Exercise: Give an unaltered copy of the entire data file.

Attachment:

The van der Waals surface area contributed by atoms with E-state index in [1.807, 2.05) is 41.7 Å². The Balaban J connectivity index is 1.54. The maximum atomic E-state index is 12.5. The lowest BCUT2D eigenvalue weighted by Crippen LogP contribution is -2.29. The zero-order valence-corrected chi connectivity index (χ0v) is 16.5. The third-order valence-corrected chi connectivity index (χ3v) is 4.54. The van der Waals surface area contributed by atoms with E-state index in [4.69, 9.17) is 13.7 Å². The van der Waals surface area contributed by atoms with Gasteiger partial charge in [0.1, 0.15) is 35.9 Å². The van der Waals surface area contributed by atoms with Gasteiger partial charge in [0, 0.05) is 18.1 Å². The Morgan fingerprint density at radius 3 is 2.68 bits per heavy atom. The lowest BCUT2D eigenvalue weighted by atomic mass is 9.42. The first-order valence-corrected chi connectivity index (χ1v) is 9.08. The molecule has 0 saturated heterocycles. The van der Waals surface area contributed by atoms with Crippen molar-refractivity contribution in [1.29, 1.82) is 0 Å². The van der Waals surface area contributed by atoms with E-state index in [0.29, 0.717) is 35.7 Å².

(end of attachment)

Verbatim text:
The van der Waals surface area contributed by atoms with E-state index in [1.807, 2.05) is 41.7 Å². The Balaban J connectivity index is 1.54. The maximum atomic E-state index is 12.5. The lowest BCUT2D eigenvalue weighted by Crippen LogP contribution is -2.29. The zero-order valence-corrected chi connectivity index (χ0v) is 16.5. The third-order valence-corrected chi connectivity index (χ3v) is 4.54. The van der Waals surface area contributed by atoms with E-state index in [4.69, 9.17) is 13.7 Å². The van der Waals surface area contributed by atoms with Gasteiger partial charge in [0.1, 0.15) is 35.9 Å². The van der Waals surface area contributed by atoms with Gasteiger partial charge in [0, 0.05) is 18.1 Å². The Morgan fingerprint density at radius 3 is 2.68 bits per heavy atom. The lowest BCUT2D eigenvalue weighted by atomic mass is 9.42. The first-order valence-corrected chi connectivity index (χ1v) is 9.08. The molecule has 0 saturated heterocycles. The van der Waals surface area contributed by atoms with Crippen molar-refractivity contribution in [1.29, 1.82) is 0 Å². The van der Waals surface area contributed by atoms with E-state index in [0.29, 0.717) is 35.7 Å².